The Pentagon has made administrative changes in how it handles Taiwan policy, a shift that lawmakers and former officials say sends the wrong signal to Beijing as the Chinese military steps up drills around the self-ruled island.
The move — which involves placing the Taiwan portfolio under the office responsible for China policy — could provide a new line of attack among President Joe Biden’s opponents who claim he is weak on China.
The changes come as officials are increasingly worried about Beijing’s aggression toward Taiwan, particularly after a crisis erupted in the Taiwan Strait in August after China launched unprecedented military exercises, including sending missiles over the island, in response to House Speaker Nancy Pelosi’s visit to Taipei.
“Anything that dilutes America’s focus on helping Taiwan to defend itself is a really bad idea,” Sen. Dan Sullivan (R-Alaska) told POLITICO. “Pulling Taiwan back into a portfolio dominated by China sends the wrong signal to Beijing — that they can dictate our relationship with the island democracy. Or worse, it will facilitate consultation with Beijing on our approach to Taiwan’s security needs.”
The Defense Department says the move is a bureaucratic change designed to increase internal efficiency within the agency’s policy shop.
But the timing of the move, coming just weeks after a tense standoff in the Taiwan Strait, could not be worse, critics say.
“The Chinese will not interpret this as a coincidence,” said Heino Klinck, who served as the deputy assistant secretary of Defense for East Asia in the Trump administration. “I think unintentionally or perhaps naively, we are signaling that our relationship with Taiwan is a subset of our relationship with mainland China.”
Prior to the Trump administration, both China and Taiwan were under the purview of the deputy assistant secretary of Defense for East Asia, along with nations such as Japan, South Korea and Australia. In June 2019, the Pentagon created an office focused solely on China, a move that experts hailed at the time as putting the necessary focus on Beijing.
But now, the Pentagon is moving the Taiwan desk out from under the East Asia office and into the portfolio of the newly created deputy assistant secretary of Defense for China, Michael Chase, a Defense Department spokesperson confirmed.
“This bureaucratic move will increase efficiency and harmonize efforts within OUSD Policy. Moreover, it aligns staff and leadership with the bureaucratic structures at other executive branch agencies, including the State Department,” said spokesperson John Supple. “In no way does this shift reflect a change in our one-China policy, our commitment to allies and partners, or focus on preserving a free and open Indo-Pacific.”
But within the China portfolio, Taiwan will inevitably get less attention, said Randy Schriver, the former head of Asia policy at the Pentagon during the Trump administration.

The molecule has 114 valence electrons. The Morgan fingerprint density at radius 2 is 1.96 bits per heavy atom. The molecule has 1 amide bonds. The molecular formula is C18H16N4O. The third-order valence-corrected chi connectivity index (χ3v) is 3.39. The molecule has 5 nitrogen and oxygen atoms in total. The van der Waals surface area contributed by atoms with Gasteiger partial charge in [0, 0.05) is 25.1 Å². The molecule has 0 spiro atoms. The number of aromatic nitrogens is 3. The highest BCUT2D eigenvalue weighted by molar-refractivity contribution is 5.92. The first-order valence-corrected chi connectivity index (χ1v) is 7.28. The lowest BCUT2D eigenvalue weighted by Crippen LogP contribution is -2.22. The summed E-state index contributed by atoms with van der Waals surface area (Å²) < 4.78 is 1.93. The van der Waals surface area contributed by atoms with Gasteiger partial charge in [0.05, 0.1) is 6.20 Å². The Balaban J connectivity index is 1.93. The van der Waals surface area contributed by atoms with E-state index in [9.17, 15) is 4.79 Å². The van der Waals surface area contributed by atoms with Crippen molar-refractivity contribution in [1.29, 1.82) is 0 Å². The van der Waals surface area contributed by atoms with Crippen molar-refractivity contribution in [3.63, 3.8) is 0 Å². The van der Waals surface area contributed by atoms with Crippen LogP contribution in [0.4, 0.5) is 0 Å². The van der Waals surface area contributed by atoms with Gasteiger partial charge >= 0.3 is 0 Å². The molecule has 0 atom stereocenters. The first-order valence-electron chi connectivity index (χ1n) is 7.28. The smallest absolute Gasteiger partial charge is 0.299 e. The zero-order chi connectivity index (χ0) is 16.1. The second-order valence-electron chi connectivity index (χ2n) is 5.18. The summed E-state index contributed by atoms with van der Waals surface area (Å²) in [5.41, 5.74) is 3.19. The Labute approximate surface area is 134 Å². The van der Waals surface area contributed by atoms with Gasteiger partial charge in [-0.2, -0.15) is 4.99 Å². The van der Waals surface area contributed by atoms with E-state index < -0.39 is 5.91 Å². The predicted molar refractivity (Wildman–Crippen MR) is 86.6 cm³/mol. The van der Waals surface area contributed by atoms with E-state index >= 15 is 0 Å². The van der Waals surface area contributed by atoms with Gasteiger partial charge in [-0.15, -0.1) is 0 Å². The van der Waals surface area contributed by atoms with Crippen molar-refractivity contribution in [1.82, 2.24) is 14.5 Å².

“It’s almost inevitable given China’s size that Taiwan becomes a subset,” Schriver said. “Traditionally, Taiwan has been viewed as a problem to manage in the China context and this is a return to that.”
Beijing will likely look favorably on the move, because “it looks like Taiwan is a part of China,” he added.
Chinese President Xi Jinping has said for years he intends to “reunify” the mainland with Taiwan, and he has not ruled out using force to do so. The U.S. military assessed in 2021 that China could invade Taiwan by 2027, an explosive scenario that would likely embroil the U.S. Navy as well as Pacific nations.
The United States’ policy on Taiwan is deliberately ambiguous, although Biden has said the U.S. would come to the island’s defense if it is attacked. The official government position continues to support a One China policy and does not recognize Taiwan as a separate nation, but Washington backs Taipei with arms sales for self-defense.
The Biden administration recently asked Congress to approve an estimated $1.1 billion weapons sale to Taiwan that includes 60 anti-ship missiles and 100 air-to-air missiles — the first since the military exercises in the strait. But critics say more is needed.
“My concern is that again we are unintentionally messaging both mainland Taiwan and the region writ large and globally that in the wake of Speaker Pelosi’s visit and in the wake of what many are referring to as the fourth Taiwan Strait crisis, we are making policy adjustments, policy changes that favor Chinese positions,” Klinck said.
The move has practical implications as well as policy ones. Organizationally, it makes more sense for Taiwan to remain under the East Asia office with responsibility for Japan and Australia, all countries with which the U.S. has strong military relations, said Eric Sayers, a former senior adviser to U.S. Pacific Command and now a fellow at the American Enterprise Institute.
It also makes more sense to align allies and partners under a single deputy assistant secretary, and leave the China office to focus its energies on Beijing, he said.
“I trust Ely’s judgment here,” Sayers said, referring to Ely Ratner, the Pentagon’s assistant secretary for Indo-Pacific affairs, who is responsible for both the China and East Asia offices. “But I also think it’s a good oversight question for Congress to be asking.”